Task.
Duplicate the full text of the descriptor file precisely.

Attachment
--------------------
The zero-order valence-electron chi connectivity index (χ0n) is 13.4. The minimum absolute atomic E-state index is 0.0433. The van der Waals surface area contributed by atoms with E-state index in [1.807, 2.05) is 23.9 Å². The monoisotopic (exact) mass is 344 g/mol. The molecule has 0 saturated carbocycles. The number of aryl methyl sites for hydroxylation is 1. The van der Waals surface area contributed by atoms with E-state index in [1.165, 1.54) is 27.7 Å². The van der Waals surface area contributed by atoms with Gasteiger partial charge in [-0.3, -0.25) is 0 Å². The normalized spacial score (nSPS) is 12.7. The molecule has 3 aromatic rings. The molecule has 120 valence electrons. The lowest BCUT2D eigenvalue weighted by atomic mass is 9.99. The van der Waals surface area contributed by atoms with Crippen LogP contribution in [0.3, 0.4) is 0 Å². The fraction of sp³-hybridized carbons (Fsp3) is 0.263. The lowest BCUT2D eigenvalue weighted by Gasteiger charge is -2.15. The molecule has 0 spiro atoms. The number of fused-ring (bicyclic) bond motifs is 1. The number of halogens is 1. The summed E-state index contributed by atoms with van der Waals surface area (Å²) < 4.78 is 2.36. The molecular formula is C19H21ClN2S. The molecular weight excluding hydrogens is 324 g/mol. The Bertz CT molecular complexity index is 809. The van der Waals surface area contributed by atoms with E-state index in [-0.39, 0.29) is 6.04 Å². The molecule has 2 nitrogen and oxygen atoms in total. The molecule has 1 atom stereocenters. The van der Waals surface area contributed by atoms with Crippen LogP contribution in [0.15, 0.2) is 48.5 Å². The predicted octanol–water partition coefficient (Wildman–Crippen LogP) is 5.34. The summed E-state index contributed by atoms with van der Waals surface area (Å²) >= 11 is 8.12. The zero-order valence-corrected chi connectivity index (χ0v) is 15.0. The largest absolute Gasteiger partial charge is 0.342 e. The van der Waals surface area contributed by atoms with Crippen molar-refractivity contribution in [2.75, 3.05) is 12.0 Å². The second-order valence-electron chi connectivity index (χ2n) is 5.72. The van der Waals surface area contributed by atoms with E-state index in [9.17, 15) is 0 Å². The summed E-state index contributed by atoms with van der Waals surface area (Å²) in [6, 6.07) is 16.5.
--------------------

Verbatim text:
The zero-order valence-electron chi connectivity index (χ0n) is 13.4. The minimum absolute atomic E-state index is 0.0433. The van der Waals surface area contributed by atoms with E-state index in [1.807, 2.05) is 23.9 Å². The monoisotopic (exact) mass is 344 g/mol. The molecule has 0 saturated carbocycles. The number of aryl methyl sites for hydroxylation is 1. The van der Waals surface area contributed by atoms with E-state index in [1.165, 1.54) is 27.7 Å². The van der Waals surface area contributed by atoms with Gasteiger partial charge in [-0.3, -0.25) is 0 Å². The normalized spacial score (nSPS) is 12.7. The molecule has 3 aromatic rings. The molecule has 120 valence electrons. The lowest BCUT2D eigenvalue weighted by atomic mass is 9.99. The van der Waals surface area contributed by atoms with Crippen LogP contribution in [0.3, 0.4) is 0 Å². The fraction of sp³-hybridized carbons (Fsp3) is 0.263. The lowest BCUT2D eigenvalue weighted by Gasteiger charge is -2.15. The molecule has 0 spiro atoms. The number of fused-ring (bicyclic) bond motifs is 1. The number of halogens is 1. The summed E-state index contributed by atoms with van der Waals surface area (Å²) < 4.78 is 2.36. The molecular formula is C19H21ClN2S. The molecular weight excluding hydrogens is 324 g/mol. The Bertz CT molecular complexity index is 809. The van der Waals surface area contributed by atoms with E-state index in [-0.39, 0.29) is 6.04 Å². The molecule has 2 nitrogen and oxygen atoms in total. The molecule has 1 atom stereocenters. The van der Waals surface area contributed by atoms with Crippen LogP contribution in [0.15, 0.2) is 48.5 Å². The predicted octanol–water partition coefficient (Wildman–Crippen LogP) is 5.34. The summed E-state index contributed by atoms with van der Waals surface area (Å²) >= 11 is 8.12. The zero-order valence-corrected chi connectivity index (χ0v) is 15.0. The largest absolute Gasteiger partial charge is 0.342 e. The van der Waals surface area contributed by atoms with Crippen molar-refractivity contribution in [2.75, 3.05) is 12.0 Å². The second-order valence-electron chi connectivity index (χ2n) is 5.72. The van der Waals surface area contributed by atoms with E-state index in [9.17, 15) is 0 Å². The summed E-state index contributed by atoms with van der Waals surface area (Å²) in [6, 6.07) is 16.5.